Although Governor Inslee campaigned on the promise in 2012 to not propose new taxes, the 2015 session started and ended in perfect symmetry with him calling for tax increases. With the exception of changing the B&O tax rate for royalties, neither the House nor Senate voted on any of the other tax increases originally proposed by the Governor.
Despite the best efforts of the Senate Republicans to obstruct progress every step of the way, we were able to make modest gains on some key priorities and we laid the groundwork for bigger wins in the future. We also succeeded in exposing the Senate Republicans’ obstructionism and far-right priorities through the press and social media.
As state Sen. Andy Hill stuck to his message over months of budget negotiations — new taxes only as a last resort — he watched the Democrats’ revenue proposals melt away. In the end, even several tax exemptions closed in the new $38.2 billion state operating budget — a compromise made with Democrats to raise some revenue — were chosen by Republicans. A 53-year-old, soccer-loving Harvard MBA and former Microsoft group manager from Redmond, Hill played the public face of the GOP message during the grueling, extended legislative season that ended Friday.
Just enough Democrats changed their “no” votes to “yes” on Thursday to enable the Legislature to delay implementing Initiative I-1351’s school class sizes by four years. In return, the Senate Republicans held to their agreement to delay end-of-course biology testing requirements for high school graduation by two years. This also means the Senate’s work is done for the 2015 session. On Friday, the House is expected to pass the revamped testing bill plus two stalled long-range transportation projects bills.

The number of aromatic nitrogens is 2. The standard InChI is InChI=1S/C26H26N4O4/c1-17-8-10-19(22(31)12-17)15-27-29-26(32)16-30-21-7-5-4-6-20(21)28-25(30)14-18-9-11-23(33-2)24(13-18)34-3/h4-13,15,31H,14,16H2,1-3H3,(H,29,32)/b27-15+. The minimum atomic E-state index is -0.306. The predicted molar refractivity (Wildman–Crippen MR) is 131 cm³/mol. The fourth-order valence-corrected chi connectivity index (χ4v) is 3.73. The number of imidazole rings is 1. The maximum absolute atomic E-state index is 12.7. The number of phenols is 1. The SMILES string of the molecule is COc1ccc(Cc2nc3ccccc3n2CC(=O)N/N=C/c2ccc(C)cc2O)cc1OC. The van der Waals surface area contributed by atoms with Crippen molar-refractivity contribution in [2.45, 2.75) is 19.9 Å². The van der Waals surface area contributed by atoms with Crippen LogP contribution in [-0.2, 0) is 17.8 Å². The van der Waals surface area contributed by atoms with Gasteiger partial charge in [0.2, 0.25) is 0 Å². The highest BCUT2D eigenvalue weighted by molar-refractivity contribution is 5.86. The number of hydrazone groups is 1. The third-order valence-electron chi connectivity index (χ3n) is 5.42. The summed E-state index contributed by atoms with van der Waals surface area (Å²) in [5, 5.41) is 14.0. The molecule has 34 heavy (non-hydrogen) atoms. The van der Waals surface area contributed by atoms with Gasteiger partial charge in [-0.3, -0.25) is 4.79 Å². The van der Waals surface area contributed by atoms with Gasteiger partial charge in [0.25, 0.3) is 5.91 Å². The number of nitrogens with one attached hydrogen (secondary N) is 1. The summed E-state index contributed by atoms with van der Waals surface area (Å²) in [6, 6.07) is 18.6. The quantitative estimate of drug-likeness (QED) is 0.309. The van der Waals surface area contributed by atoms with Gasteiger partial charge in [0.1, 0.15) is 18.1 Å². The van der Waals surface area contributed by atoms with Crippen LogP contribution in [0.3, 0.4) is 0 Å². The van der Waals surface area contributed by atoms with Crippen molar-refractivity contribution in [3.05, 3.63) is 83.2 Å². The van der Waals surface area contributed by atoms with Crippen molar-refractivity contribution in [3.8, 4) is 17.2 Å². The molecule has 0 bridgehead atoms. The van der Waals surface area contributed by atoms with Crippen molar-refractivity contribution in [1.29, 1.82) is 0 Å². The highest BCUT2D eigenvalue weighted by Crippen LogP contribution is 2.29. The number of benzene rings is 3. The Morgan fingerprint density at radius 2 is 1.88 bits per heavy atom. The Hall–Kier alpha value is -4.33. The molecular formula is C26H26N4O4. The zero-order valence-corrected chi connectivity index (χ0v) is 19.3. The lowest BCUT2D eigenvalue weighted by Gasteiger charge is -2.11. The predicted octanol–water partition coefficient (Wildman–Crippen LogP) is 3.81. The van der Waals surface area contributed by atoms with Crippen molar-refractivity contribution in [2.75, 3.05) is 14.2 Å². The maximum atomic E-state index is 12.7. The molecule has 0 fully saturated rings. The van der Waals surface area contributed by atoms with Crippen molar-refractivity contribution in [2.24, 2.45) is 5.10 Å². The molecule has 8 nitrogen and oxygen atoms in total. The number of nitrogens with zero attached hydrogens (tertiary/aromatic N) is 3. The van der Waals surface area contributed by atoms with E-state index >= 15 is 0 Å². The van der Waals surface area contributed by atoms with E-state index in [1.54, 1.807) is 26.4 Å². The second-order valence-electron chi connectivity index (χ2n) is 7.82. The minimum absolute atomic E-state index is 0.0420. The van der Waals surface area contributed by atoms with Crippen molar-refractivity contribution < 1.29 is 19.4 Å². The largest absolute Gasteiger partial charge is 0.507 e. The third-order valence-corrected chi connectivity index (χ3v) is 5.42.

Amending an initiative requires a supermajority. Republicans needed Democratic votes, but because the solution wasn’t revealed to us until the last moment, our caucus didn’t have a chance to discuss the decision to delay it. We have members who are willing to vote to change the initiative, but we were clear with Senate Republicans about what that means: If we are going to pass a bill that is detrimental to kids, let’s do something significant to help them.
State senators should reflect on whether they are truly free and independent of the WEA, which for too long has wagged the dog in Olympia and is now impeding bipartisan progress on fixing the school system’s unconstitutional inequities. Disappointingly, the Senate Democrats, led by Minority Leader Sharon Nelson of Maury Island and Deputy Leader Andy Billig of Spokane, reneged on a hard-won budget deal contingent on delaying the implementation of Initiative 1351.